If you set the buffer size on your read, you can read in the data in chunks... example...

 // Get the response stream
 using(Stream resStream = response.GetResponseStream())
 {

        string parseString = null;
        int    count      = 0;

        do
        {
            // Read a chunk of data
            count = resStream.Read(buf, 0, buf.Length);

            if (count != 0)
            {
                // Convert to ASCII
                parseString = Encoding.ASCII.GetString(buf, 0, count);

                // Append string to results
                sb.Append(tempString);
            }
        }
        while (count > 0);

}
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This is after the response is complete, I want to be able to read the response stream before that. –  user434917 May 16 '10 at 11:22

I'm not sure what you have on your side, but I know for a fact (and I'm sure many people will agree here) that GetResponse() will NOT download the whole file back. It will send the request, wait for the response, and get the response headers.

After you have the response, you can easily get the response stream with GetResponseStream(), which is the actual data stream that's downloading from the server. And you can easily access the response stream BEFORE the whole file is downloaded. This is 100% true and tested.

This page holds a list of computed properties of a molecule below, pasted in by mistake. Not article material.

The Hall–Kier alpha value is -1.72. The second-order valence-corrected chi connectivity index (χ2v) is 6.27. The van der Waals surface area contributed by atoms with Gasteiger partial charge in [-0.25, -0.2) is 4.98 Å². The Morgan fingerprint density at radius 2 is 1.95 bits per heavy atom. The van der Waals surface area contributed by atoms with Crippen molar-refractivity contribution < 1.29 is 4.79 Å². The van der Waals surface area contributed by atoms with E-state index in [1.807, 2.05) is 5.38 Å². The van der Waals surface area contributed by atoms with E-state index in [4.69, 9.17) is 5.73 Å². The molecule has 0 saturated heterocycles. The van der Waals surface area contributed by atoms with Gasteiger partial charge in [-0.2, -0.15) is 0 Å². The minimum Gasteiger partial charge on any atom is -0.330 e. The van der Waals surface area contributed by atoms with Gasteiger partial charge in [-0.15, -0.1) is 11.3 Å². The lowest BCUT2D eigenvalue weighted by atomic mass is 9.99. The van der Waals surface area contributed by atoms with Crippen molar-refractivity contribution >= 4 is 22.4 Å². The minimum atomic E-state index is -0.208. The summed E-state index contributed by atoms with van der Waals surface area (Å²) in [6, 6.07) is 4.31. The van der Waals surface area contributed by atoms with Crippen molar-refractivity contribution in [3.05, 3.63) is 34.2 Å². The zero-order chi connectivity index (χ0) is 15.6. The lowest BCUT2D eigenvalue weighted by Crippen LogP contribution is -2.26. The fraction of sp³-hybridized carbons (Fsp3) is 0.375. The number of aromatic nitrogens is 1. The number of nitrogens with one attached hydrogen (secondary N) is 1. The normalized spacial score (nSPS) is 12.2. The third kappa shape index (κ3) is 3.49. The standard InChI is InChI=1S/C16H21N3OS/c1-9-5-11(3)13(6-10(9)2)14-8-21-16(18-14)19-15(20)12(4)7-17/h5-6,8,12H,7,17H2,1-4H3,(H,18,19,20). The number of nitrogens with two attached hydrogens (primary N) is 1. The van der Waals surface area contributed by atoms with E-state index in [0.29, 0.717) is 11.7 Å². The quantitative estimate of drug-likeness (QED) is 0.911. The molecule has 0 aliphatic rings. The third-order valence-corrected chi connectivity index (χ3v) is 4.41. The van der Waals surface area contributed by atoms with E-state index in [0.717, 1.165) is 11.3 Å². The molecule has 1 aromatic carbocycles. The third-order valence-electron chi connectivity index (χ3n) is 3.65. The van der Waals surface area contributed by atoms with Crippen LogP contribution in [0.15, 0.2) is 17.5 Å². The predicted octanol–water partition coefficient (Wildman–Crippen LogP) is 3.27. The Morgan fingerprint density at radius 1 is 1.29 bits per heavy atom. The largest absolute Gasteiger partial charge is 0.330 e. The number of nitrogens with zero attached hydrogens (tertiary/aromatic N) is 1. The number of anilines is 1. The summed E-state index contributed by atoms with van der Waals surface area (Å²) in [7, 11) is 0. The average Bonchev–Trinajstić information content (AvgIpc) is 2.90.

If you're not getting the same behaviour (which is really strange, and shouldn't happen) could you add a code example that is not working as I explained above?

Also, do test the example posted by scherand. It just proves once again that it works just fine, without any special hacks.

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I was looking for the same thing: server streams chunked XML data and I needed a C# client that could access this data while server is streaming. I tried many different ways to access the source (WebChannelFactory, WebClient, HttpWebRequest/Response, TcpClient) but failed so far. Finding this thread I focused on HttpWebRequest/Response where I have the same problem that following line is blocking:

HttpWebResponse resp = (HttpWebResponse)request.GetResponse();

As Artiom Chilaru stated, if it's blocking: something is wrong, because it should not. Now focusing on trying to replicate default behavior with downloading large .ISO files I found out that Fiddler was blocking the GetResponse() method!

However there is no problem to open Fiddler once the stream has been set up (i.e. GetResponse() has already been called), but during the HTTP GET if you find GetResponse() is blocking try to close Fiddler and see if your application now continuous it's normal flow (i.e. reading the stream).

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This does not provide an answer to the question. To critique or request clarification from an author, leave a comment below their post - you can always comment on your own posts, and once you have sufficient reputation you will be able to comment on any post. –  Code Maverick Jul 23 at 13:17
    
This does not really answer the question. If you have a different question, you can ask it by clicking Ask Question. You can also add a bounty to draw more attention to this question once you have enough reputation. –  mtijn Jul 23 at 13:23